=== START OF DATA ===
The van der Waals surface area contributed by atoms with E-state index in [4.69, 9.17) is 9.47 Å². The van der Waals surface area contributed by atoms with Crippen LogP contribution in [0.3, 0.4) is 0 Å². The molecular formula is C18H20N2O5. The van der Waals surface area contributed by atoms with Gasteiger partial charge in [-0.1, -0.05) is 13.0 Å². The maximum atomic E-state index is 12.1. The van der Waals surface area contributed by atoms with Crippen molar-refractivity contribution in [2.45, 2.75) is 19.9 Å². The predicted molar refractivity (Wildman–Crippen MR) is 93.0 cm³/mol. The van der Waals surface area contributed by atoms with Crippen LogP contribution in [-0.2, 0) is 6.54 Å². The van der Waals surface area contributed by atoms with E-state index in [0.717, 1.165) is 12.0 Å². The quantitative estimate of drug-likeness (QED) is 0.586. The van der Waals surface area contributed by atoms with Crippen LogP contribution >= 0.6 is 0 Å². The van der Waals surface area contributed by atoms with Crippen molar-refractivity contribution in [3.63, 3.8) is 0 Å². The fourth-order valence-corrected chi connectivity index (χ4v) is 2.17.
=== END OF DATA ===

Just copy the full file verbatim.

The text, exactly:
The van der Waals surface area contributed by atoms with E-state index in [4.69, 9.17) is 9.47 Å². The van der Waals surface area contributed by atoms with Crippen LogP contribution in [0.3, 0.4) is 0 Å². The molecular formula is C18H20N2O5. The van der Waals surface area contributed by atoms with Gasteiger partial charge in [-0.1, -0.05) is 13.0 Å². The maximum atomic E-state index is 12.1. The van der Waals surface area contributed by atoms with Crippen molar-refractivity contribution in [2.45, 2.75) is 19.9 Å². The predicted molar refractivity (Wildman–Crippen MR) is 93.0 cm³/mol. The van der Waals surface area contributed by atoms with Crippen LogP contribution in [-0.2, 0) is 6.54 Å². The van der Waals surface area contributed by atoms with E-state index in [0.717, 1.165) is 12.0 Å². The quantitative estimate of drug-likeness (QED) is 0.586. The van der Waals surface area contributed by atoms with Crippen LogP contribution >= 0.6 is 0 Å². The van der Waals surface area contributed by atoms with Crippen molar-refractivity contribution in [3.63, 3.8) is 0 Å². The fourth-order valence-corrected chi connectivity index (χ4v) is 2.17.